Breakthrough Systems To Detect Nuclear Explosions Worldwide

July 27, 1998

Scientists at the Department of Energy's Pacific Northwest National Laboratory in Richland, WA, have developed two breakthrough devices that can detect nuclear detonations by analyzing the atmosphere for traces of radioactive material. These systems, once activated, will be located around the globe and used to monitor the Comprehensive Nuclear-Test-Ban Treaty (CTBT) by detecting nuclear explosions.

President Clinton has determined that nonproliferation of nuclear weapons is one of the nation's highest priorities. The Department of Energy is responsible for the United States' research and development to monitor nuclear explosions in the context of a test ban treaty. The Energy Department provides technological and analytical support to guard against the spread of nuclear weapons and weapons-usable materials and has long been actively involved in preventing proliferation of nuclear weapons technology and protecting nuclear material and facilities.

"These new technologies enhance the ability of the United States and the international community to detect and confirm nuclear explosions," said Under Secretary of Energy Ernest Moniz. "This advancement in our ability to verify nuclear tests creates more impetus for Senate debate and vote to ratify the Comprehensive Nuclear-Test-Ban Treaty."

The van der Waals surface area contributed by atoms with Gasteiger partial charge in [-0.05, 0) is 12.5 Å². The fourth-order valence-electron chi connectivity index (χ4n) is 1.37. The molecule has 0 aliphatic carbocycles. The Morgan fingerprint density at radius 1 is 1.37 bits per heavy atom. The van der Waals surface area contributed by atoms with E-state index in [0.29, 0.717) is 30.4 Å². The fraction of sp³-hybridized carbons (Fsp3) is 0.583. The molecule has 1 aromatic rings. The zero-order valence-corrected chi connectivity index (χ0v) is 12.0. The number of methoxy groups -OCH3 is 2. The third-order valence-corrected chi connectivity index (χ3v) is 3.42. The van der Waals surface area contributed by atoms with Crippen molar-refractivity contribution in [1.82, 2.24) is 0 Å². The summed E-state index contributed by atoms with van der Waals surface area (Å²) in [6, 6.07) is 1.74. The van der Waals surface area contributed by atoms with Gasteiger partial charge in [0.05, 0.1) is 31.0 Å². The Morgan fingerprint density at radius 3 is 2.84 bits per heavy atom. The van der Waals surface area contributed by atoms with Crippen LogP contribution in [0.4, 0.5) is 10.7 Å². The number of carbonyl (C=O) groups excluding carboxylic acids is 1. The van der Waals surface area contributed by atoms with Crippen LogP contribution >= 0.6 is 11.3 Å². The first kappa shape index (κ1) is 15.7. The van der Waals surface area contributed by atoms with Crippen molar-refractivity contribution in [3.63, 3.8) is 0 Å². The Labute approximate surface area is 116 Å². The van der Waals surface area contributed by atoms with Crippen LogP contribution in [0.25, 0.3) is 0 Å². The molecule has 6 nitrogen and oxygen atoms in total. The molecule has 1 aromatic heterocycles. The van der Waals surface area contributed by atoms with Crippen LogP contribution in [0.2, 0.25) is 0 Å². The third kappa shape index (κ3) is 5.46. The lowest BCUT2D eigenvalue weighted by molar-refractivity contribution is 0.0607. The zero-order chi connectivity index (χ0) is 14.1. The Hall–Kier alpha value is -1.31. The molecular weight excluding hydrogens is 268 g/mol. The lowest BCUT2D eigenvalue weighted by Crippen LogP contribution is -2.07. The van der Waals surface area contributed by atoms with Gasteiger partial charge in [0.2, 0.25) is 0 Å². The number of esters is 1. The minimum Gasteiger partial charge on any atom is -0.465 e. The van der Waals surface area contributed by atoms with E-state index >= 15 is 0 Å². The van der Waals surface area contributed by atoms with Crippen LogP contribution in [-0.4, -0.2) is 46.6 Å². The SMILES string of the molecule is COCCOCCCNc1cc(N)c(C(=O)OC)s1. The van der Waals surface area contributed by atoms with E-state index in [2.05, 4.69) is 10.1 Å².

The two new detonation identification devices represent a quantum leap beyond existing monitoring devices, with greater sensitivity, full automation, near real-time reporting, and novel nuclear radiation detectors.

ARSA, the Automated Radioxenon Sampler/Analyzer, and RASA, the Radionuclide Aerosol Sampler/Analyzer, were created to verify the Comprehensive Nuclear-Test-Ban-Treaty. An international monitoring system is being set up to use the latest technology to watch for evidence that nuclear weapons are being tested. ARSA and RASA will comprise a large part of the technology employed in an 80-station radionuclide network.

"ARSA is the most valuable radionuclide detection method available to the CTBT," said Ted Bowyer, Pacific Northwest principal investigator for ARSA. "These two systems allow us to capture a tiny part of the weapon. Radionuclides are a smoking gun. They are positive confirmation of recent nuclear fission."

ARSA analyzes air samples for radioactive xenon, or radioxenon, that seeps from underground nuclear explosions the most common testing method today but the most difficult to detect. ARSA has a detection sensitivity 10 to 100 times greater than other systems being used. In addition, it is the only completely automated radioactive xenon monitor.

ARSA collects air samples, then processes them to trap the radioactive xenon on cold charcoal. The system purifies the radioactive xenon, then transfers it to a nuclear counting system. The different isotopes of xenon are automatically measured, then the results are automatically passed to a data center by communication link. ARSA can be accessed by modem and programmed remotely.

RASA detects fission products from atmospheric nuclear explosions. This basic technique has been available for 30 years, but Pacific Northwest researchers have created the most sensitive automated system ever - more than 100 times as sensitive as the best previous technology.